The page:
LDN Science Festival @LondonSciFest: “Great news for #LibelReform campaign — reforms announced “to protect freedom of speech and reform the law of defamation” – Elizabeth II”
Mumsnet [email protected]: “Big ‘woop’ moment innit. Still long way to go, but great news. #libelreform”
Justine Roberts, co-founder and CEO, Mumsnet: “While the draft Defamation Bill was a very good start, it didn’t go far enough to protect freedom of expression, particularly in the online environment. Websites and hosts of user-generated comment risk becoming tactical targets for those who wish to clamp down on criticism or investigation of their activities.”
Richard Dunstan, Social Policy Officer, Citizens Advice: “Whilst inclusion of a Libel Reform Bill is clearly good news, the Bill must provide for a clear and effective public interest defence for third sector organisations, such as Citizens Advice, trying to shine a spotlight on corporate practices that are unfair, detrimental to the public interest, or even unlawful. Just today, we await a landmark ruling in a case that would never have reached a judge had we been silenced – as we very nearly were – by unscrupulous threats of a libel action.”
Philip Campbell PhD, Editor-in-Chief, Nature: “It is essential to the public trust in science that scientific integrity is upheld and that bad behaviour is brought to light. It is therefore imperative that libel legislation be revised to achieve a better balance of interests between those accused of misconduct and those who should be better able to write about them.”
Hardeep Singh, journalist and libel defendant: “The inclusion of the defamation bill in the Queen’s Speech marks a major milestone for The Libel Reform Campaign. It can’t be right that ordinary people risk their livelihoods when getting caught up in costly libel proceedings. The Government has already investigated ways to weed out unmeritorious claims, whereby claimants will have to show serious harm before a case progresses. If passed by Parliament, these types of amendments will not only make our libel laws fairer, but go some way in restoring London’s reputation from being a ‘town called sue.’ “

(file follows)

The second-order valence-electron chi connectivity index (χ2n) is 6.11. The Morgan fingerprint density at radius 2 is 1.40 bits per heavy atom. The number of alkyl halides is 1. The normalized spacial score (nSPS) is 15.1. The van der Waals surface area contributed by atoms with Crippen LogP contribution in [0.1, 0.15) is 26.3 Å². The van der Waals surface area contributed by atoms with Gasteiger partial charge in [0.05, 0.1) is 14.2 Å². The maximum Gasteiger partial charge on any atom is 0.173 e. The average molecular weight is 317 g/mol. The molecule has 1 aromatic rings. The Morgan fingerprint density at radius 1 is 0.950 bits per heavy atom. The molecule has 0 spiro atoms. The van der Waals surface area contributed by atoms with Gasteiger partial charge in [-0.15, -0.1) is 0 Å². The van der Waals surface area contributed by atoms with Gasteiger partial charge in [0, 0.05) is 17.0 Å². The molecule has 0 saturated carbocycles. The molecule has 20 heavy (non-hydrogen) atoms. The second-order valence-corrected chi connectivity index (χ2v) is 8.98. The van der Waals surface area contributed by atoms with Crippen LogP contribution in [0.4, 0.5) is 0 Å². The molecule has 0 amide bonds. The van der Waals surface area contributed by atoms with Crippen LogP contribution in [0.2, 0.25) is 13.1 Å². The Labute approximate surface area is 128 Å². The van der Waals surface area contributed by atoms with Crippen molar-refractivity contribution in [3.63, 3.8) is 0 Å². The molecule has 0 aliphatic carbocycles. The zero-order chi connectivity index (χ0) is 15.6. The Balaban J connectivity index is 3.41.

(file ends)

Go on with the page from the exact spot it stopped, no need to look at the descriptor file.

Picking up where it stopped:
Dr Peter Wilmshurst who was sued by medical device company NMT Medical: “Patients have suffered because the draconian defamation laws were used to silence doctors with legitimate concerns about medical safety. … It is hypocritical for parliamentarians to expect ordinary citizens to speak out on matters of public interest and safety, when they do not allow ordinary citizens the same protection that MPs reserve for themselves to protect them from misuse of the defamation law.”
Till Sommer, Internet Service Providers Association: “ISPA welcomes the Government’s commitment to libel reform. The current regulatory framework has failed to provide clarity to hosting and Internet service providers and has ultimately has had a chilling effect on freedom of speech online. We hope that Parliament will address the current shortcomings in the upcoming session and we will follow the political process closely to ensure that the reforms strike the best possible compromise between protecting providers, claimants and authors.”
Rowan Davies @rowandavies: “#libelreform campaign has been absolutely fearsome. It’s been a privilege capering around on the edges.”
Julian Huppert MP[email protected]: “Excellent – #libelreform bill announced – now we just need to get it passed! It’s been a lot of work so far … #fb”
Dave Gorman[email protected]: “So #LibelReform was in the Queen’s speech! Fantastic news! Huge congratulations to all those involved in 3years of campaigning.”
Antony Lempert[email protected]: “Great to see #libelreform in #QueensSpeech Medical research must not be a hostage to wealthy vested interests”
Richard Smith[email protected]: “As soon as the #libelreform changes are passed into law, it’ll be time to get our best evidence-based criticism hats on. #tallyho#skeptics”